Mazda isn’t a pioneer in electric vehicles, having previously insisted that there’s still plenty of life in the internal combustion engine, which the company is striving to improve. But the Hiroshima-based carmaker is jumping on the EV bandwagon now – Automotive News reports that Mazda will unveil a full electric vehicle at next month’s Tokyo Motor Show.

This was revealed to the publication by Mazda spokesperson Yoshikazu Nagai. Mazda has prepared prototypes with the electric powertrain for test drives and plans to start selling the battery-powered vehicle next year, the report adds. A 2020 debut fits in with previous reports, which quoted CEO Akira Marumoto as saying that Mazda would introduce its first EV next year, before putting plug-in hybrids on sale in 2021 or 2022.

The prototypes are hiding the EV architecture under the CX-30 crossover’s body with “Mazda e-TPV” (Electric Technology Prove-Out Vehicle) stickers, but the show car we will see in Tokyo will be a “brand new model” according to the company. No confirmation on what bodystyle the EV will adopt.

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The Autonews report adds that the test mules are powered by a 35.5 kWh battery, pushing out 140 hp (105 kw) and 264 Nm of torque. This is said to be Mazda’s internal development, separate from the joint development work the company is doing as part of a Toyota-led EV consortium. Founded in 2017, the EV alliance includes Subaru, Suzuki and Toyota’s supplier Denso.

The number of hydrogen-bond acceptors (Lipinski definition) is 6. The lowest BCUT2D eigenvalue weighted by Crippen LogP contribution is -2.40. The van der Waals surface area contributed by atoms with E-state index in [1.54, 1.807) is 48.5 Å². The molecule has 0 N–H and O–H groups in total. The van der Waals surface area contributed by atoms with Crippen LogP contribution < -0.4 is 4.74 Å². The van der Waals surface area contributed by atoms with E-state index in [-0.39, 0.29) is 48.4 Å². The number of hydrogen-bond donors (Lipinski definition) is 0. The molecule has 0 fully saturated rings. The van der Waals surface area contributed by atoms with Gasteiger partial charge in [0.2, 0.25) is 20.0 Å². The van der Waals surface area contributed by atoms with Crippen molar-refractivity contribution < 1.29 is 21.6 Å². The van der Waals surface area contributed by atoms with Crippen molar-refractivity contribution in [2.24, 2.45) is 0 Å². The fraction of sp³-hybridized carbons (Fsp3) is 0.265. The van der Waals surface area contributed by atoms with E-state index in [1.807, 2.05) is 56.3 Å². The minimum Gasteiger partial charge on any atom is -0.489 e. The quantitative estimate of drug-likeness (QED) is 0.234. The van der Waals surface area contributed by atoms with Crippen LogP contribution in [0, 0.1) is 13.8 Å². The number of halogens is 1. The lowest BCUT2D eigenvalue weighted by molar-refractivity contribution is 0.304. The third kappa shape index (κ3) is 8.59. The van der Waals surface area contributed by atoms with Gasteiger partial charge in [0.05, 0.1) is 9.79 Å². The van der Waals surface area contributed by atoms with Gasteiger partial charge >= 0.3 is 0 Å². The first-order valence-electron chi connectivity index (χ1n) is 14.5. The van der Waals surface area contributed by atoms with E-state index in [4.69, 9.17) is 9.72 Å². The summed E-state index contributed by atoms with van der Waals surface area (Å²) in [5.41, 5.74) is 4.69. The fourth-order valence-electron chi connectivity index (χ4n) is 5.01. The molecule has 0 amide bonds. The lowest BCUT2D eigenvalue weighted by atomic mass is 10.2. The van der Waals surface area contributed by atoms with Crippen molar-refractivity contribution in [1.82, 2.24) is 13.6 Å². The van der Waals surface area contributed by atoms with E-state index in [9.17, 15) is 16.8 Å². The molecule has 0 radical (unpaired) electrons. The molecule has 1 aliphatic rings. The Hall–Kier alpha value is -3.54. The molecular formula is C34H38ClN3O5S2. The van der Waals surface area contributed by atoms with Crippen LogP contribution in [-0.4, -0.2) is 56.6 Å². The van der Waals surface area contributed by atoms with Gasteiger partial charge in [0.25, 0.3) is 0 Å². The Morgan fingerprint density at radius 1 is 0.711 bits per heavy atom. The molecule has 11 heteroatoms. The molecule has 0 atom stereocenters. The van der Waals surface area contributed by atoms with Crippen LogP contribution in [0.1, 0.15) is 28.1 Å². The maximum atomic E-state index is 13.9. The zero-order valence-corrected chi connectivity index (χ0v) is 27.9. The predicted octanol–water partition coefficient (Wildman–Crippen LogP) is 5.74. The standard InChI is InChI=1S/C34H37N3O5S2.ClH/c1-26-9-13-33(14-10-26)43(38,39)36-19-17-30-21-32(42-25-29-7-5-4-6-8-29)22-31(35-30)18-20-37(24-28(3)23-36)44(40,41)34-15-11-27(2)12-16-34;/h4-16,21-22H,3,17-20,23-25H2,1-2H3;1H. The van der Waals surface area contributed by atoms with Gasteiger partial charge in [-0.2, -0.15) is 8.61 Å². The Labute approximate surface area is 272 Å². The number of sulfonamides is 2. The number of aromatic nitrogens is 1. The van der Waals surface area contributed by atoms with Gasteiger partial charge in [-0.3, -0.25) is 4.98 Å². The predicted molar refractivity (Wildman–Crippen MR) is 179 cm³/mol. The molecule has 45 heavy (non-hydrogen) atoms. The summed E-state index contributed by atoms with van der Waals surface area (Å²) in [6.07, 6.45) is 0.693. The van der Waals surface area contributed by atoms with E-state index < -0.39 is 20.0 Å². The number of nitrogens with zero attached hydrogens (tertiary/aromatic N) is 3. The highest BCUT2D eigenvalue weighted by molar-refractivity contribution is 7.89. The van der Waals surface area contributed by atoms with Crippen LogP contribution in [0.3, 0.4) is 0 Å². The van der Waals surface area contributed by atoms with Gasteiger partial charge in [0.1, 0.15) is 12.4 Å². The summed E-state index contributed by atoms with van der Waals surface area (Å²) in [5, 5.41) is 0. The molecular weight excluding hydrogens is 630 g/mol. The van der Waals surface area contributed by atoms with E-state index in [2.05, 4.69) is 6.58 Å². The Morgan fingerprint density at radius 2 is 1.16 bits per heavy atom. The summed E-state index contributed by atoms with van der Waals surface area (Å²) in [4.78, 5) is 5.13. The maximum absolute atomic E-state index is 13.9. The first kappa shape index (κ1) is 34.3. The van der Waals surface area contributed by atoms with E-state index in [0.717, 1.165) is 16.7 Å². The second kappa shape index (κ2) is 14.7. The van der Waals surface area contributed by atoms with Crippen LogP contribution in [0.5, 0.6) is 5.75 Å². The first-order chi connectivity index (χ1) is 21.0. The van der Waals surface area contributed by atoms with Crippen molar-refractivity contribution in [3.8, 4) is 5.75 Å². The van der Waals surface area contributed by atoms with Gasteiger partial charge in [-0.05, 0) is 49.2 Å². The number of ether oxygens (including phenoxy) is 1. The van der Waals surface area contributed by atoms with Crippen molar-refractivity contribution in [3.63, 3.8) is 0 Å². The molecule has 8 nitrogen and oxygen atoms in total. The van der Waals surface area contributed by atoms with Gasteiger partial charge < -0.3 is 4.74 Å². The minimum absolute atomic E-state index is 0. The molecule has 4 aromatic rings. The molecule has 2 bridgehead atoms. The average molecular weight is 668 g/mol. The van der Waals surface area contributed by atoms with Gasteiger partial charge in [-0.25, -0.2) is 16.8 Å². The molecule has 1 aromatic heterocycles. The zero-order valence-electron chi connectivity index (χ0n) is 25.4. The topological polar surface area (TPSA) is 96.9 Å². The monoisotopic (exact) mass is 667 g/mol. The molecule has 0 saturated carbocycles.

It is added that the upcoming Mazda EV will be available in two forms — a fully electric version and one with a range extender. The full EV will be for markets such as Japan, Europe and China; while the RE version is seen as necessary for North America and other markets where daily commutes are longer.

The range extender in question is expected to be powered by a small rotary engine, putting a unique Mazda spin to things. For a more in-depth look into Mazda’s EV plans and the rationale behind using the rotary engine as the RE, check out our takeaways from the Mazda Technology Briefing 2018. Not long more till all is unveiled in Tokyo.

GALLERY: Mazda e-TPV electric prototype